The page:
December 1 is World Aids Day
Human immunodeficiency virus (HIV) is a virus that weakens a person’s immune system by destroying important cells that fight disease and infection. If HIV is not treated, it can lead to AIDS.
According to CDC, about 1 in 8 people are living with HIV in the U.S. but do not know they have it. On this World Aids Day, GNR Public Health urges everyone to make HIV testing a routine part of their healthcare.
The only way to learn if you have HIV is to get tested, and knowing your HIV status empowers you to make decisions to prevent getting or transmitting HIV. If your test is negative, but you are at a higher risk for acquiring HIV, you can start PrEP, a once-daily medication that can prevent you from acquiring HIV. The health department will link you to treatment if your test is positive. With proper medical care, HIV can be controlled. People with HIV who get effective HIV treatment can live long, healthy lives and protect their partners.
Do your part to help end the HIV epidemic. Request a free in-person or at-home HIV test, or schedule an appointment for an in-person test at one of our health centers. We can end the HIV epidemic using proven tools to help you know your status, get into treatment, and prevent HIV from the start.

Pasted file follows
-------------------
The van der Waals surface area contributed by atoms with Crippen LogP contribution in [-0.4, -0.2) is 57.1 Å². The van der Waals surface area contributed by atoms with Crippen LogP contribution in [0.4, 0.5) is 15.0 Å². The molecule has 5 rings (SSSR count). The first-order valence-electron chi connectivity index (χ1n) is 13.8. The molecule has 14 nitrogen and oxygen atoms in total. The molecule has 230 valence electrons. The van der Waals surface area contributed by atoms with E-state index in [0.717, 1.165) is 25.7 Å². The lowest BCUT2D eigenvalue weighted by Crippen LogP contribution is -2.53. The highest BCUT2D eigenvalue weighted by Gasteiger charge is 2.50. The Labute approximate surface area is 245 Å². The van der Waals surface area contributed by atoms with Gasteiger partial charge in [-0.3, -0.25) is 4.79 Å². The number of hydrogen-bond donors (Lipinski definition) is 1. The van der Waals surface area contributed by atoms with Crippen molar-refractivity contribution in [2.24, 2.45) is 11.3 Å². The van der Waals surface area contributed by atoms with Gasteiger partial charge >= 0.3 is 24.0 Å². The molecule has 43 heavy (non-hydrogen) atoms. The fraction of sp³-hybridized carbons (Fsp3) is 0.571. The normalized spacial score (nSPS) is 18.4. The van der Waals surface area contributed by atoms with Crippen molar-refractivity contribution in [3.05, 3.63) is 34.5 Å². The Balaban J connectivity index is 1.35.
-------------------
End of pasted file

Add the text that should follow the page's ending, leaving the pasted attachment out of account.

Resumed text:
HIV education, testing, prevention, and referrals to treatment are just a few ways GNR Public Health helps keep Gwinnett, Newton and Rockdale Healthy. Protected. Prepared.
About World Aids Day
World Aids Day provides an opportunity to unite in the fight against HIV, to show support for people living with HIV, and to commemorate those who have died from an AIDS-related illness. The World Health Organization first celebrated World Aids Day on December 1, 1988.
Global HIV Epidemic Statistics
-Since the beginning of the epidemic, 85.6 million (65.0-113.0 million) people have been infected with HIV globally
-About 40.4 million (32.9-51.3 million) people have died of HIV globally
-Globally, an estimated 39 million people were living with HIV at the end of 2022
-630,000 died in 2022 of HIV-related causes